Thursday, March 22, 194.V
Ka«t Liverpool Trades and Labor Council.
James Grafton, 1039 .Edyewood Ave. Meets
first and third Wednesday in N. B. of O. P.
No. 4.—Casters, East Liverpool, O. Fred
erick Glynn, 655 Bradshaw Ave. Meets second
and fourth Monday in Boom No. 3 in N. B.
of O. P. Building.
No. 5.—Generalware, Evansville, Ind. Miss
Beatrice Brinker, 2443 N. Kentucky Avenue,
Evansville 11, Ind. Meets second and fourth
Tuesday in K. of P. Hall. Main St.
No. 6.—Cnmaware, Wheeling, W. Va. Wil
Uam H. Pritchard, 2727 Jacob St. Meets third
Monday in Trades Assembly Hall.
Nc 9.—Kilnmen, East Liverpool, O. Laur
ence 3rown, 1012 Waterloo St. Meets every
Friday in Room 3 in N. B. of O. P. Building.
No. 10.—Turners and Handlers, East Liver
pool, O. Fred McGillivray, 325 Garfield St.
Meets first and third Monday in Room No. 8
in N. B. of O. P. Building.
No. 12.—Jiggermen, East Liverpool. O. John
O. Weber, 931 Lisbon St. Meets every Tues
day in Room No. 3 in N. B. of O. P. Building.
No. 16.—Saggermakers, East Liverpool. O.
James Manson, Newell, W. Va. Meets first
and third Tuesday in Room No. 2, N. B. of
O. P. Building.
No. 17.—Kilndrawers, East Liverpool, O.
Ray C. Green, 512 E. Sixth St. Meets first
and third Thursday in Room No. 4 in N. B.
of O. P. Building.
No. 18.—Dippers, East Liverpool, O. Edwin
Sisley, rear 303 Moore St. Meets first 'and
third Friday in Room No. 2 in N. B. of O. P.
No. 20.—Generalware, Steubenville, Ohio.
Harry T. Brady, 611 N. 6th Ave. Meets first
and third Thursday in Trades and Labor Hall,
Capitol Building,' Fourth and Adams Sts.
No. 21.—Claymakers, East Liverpool. Ohio.
O. Earl Cox, 491 Grant St., Newell, W. Va.
Meets first Thursday in Room 1, N.,B. O. P.
No. 22. Mouldmakers, East Liverpool, O.
Theodore Johannes, 458 Orchard Grove Ave.,
East Liverpool, Ohio. Meets second and fourth
Tuesday in Room No. 1, N. B. of O. P. Hall.
No. 24.—Chinaware, Wellsville, O. Sam
Lawton, 406 Seventh St. Meets first and'third
Wednesday in Jr. O. U. A. M. Hail.
No. 25.—Packers, East Liverpool, O. Her
bert Johnson, 1732 Holliday St. Meets second
and fourth Thursday in Rxm No. 1 in N. «B.
of O. P. Building.
No. 26.—Sanitary, Kokomo, Ind. Robert T.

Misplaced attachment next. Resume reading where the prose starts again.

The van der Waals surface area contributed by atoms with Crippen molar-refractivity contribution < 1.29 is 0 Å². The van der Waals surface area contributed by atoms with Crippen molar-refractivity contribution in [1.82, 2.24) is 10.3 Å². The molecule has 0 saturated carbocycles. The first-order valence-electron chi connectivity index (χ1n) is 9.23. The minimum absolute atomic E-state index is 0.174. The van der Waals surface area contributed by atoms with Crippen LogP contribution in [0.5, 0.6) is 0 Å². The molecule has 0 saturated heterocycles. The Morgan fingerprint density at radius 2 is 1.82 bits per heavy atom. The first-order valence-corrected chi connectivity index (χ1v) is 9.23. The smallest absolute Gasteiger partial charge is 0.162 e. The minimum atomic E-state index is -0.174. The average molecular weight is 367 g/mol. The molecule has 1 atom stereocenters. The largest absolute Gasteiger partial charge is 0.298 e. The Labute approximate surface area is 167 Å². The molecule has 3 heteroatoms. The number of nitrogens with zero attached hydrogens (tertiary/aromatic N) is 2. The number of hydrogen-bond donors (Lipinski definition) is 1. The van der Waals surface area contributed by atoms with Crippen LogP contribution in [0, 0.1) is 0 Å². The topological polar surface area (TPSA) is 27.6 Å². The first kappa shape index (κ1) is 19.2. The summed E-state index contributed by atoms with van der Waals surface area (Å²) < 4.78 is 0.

Bohannon, 1815 N. Purdum St., Kokomo, Ind.
Meets first and third Thursday in Trades and
Labor Council, 512 E. Sycamore.
No. 29.—Dishmakers, East Liverpool, Ohio.
Arthur J. Bostock, 747 Avondale St. Meets
first Tuesday in Room No. 1 in N. B. of O. P.
No. 31.—Generalware, East Palestine, Ohio.
Charles Hall, 53 Lincoln Ave. Meets second
and fourth Monday at 7:30 in Odd Fellows
No. 33.—Chinaware, Beaver Falls, Pa. Miss
Rose Capo, 1013 Ninth Ave., New Brighton,
Pa. Meets first end third Thursday in Oat
man Bldg., 1216 Seventh Ave., Beaver Falls.
No. 35.—Chinaware. Trenton, N. J. Wil
liam Hibbs, 111 S. Warren St., Trenton, 9,
N. J. Meets second and fourth Monday in
Red Men’s Hall, S. Clinton Ave. and Whit
No. 42.—Generalware, Salem, O. Nellie
Jackson, 543 Perry St. Meets every other Fri
day in Memorial Building.
No. 44.—Clay Workers, Sebring, O. Chester
Brunt, 595 W. Oregon Ave. Meets every other
Monday night in K. of P. Temple.
No. 45.—Sanitary, Trenton, N. J. L. E. An
sell, 31 Alden Ave., Trenton. 8, N. J. Meets
every Friday at N. Clinton and Grand Ave.
No. 49.—Trenton, N. J. Dave Slaven, 33
Adelia Ave., Trenton, 9. N. J. Meets first and
third Thursday in Castlemini Hall, corner
Grant and N. Clinton Ave.
No. 50.—Sanitary, Camden, N. J. Verne D.
Phillips, Helene Apts. A-6, 125 N. Third St.
Meets first and third Friday in 13th War Club
Building, 1334 Mechanic Street.
No. 51,—Generalware, Canonsburg, Pa. Mr.
Charles Atkinson, Box 632, Houston, Pa.
Meets every other Monday in Slovak Hall.